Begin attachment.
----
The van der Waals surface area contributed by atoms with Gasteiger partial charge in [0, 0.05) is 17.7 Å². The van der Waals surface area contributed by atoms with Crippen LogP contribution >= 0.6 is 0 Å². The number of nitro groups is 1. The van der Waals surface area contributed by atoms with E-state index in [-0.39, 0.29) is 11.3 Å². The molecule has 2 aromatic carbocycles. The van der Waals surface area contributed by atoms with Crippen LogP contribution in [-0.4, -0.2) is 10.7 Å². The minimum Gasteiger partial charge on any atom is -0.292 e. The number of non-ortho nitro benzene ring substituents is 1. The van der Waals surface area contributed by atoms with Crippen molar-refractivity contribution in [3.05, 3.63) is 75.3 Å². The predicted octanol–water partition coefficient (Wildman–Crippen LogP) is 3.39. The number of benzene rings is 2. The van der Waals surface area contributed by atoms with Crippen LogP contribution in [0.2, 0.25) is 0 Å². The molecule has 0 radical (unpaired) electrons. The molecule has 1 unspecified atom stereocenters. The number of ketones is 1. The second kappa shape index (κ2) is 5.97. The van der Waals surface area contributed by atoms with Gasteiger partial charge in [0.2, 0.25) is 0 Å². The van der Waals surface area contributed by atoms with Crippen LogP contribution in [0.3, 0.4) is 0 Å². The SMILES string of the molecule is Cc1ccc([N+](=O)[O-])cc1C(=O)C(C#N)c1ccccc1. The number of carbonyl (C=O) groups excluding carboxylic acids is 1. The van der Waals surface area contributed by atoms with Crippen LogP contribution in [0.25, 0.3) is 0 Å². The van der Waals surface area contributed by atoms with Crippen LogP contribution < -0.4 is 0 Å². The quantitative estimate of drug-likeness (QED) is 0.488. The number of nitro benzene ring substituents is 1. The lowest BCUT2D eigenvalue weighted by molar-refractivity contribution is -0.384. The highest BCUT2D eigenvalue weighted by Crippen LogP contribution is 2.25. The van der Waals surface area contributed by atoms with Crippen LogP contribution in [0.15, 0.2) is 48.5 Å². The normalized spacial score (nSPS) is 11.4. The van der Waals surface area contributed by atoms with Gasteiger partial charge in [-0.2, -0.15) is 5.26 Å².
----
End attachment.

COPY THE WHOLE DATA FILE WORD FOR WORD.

The van der Waals surface area contributed by atoms with Gasteiger partial charge in [0, 0.05) is 17.7 Å². The van der Waals surface area contributed by atoms with Crippen LogP contribution >= 0.6 is 0 Å². The number of nitro groups is 1. The van der Waals surface area contributed by atoms with E-state index in [-0.39, 0.29) is 11.3 Å². The molecule has 2 aromatic carbocycles. The van der Waals surface area contributed by atoms with Crippen LogP contribution in [-0.4, -0.2) is 10.7 Å². The minimum Gasteiger partial charge on any atom is -0.292 e. The number of non-ortho nitro benzene ring substituents is 1. The van der Waals surface area contributed by atoms with Crippen molar-refractivity contribution in [3.05, 3.63) is 75.3 Å². The predicted octanol–water partition coefficient (Wildman–Crippen LogP) is 3.39. The number of benzene rings is 2. The van der Waals surface area contributed by atoms with Crippen LogP contribution in [0.2, 0.25) is 0 Å². The molecule has 0 radical (unpaired) electrons. The molecule has 1 unspecified atom stereocenters. The number of ketones is 1. The second kappa shape index (κ2) is 5.97. The van der Waals surface area contributed by atoms with Gasteiger partial charge in [0.2, 0.25) is 0 Å². The van der Waals surface area contributed by atoms with Crippen LogP contribution in [0.3, 0.4) is 0 Å². The SMILES string of the molecule is Cc1ccc([N+](=O)[O-])cc1C(=O)C(C#N)c1ccccc1. The number of carbonyl (C=O) groups excluding carboxylic acids is 1. The van der Waals surface area contributed by atoms with Crippen LogP contribution in [0.25, 0.3) is 0 Å². The van der Waals surface area contributed by atoms with Crippen LogP contribution < -0.4 is 0 Å². The quantitative estimate of drug-likeness (QED) is 0.488. The number of nitro benzene ring substituents is 1. The lowest BCUT2D eigenvalue weighted by molar-refractivity contribution is -0.384. The highest BCUT2D eigenvalue weighted by Crippen LogP contribution is 2.25. The van der Waals surface area contributed by atoms with Crippen LogP contribution in [0.15, 0.2) is 48.5 Å². The normalized spacial score (nSPS) is 11.4. The van der Waals surface area contributed by atoms with Gasteiger partial charge in [-0.2, -0.15) is 5.26 Å².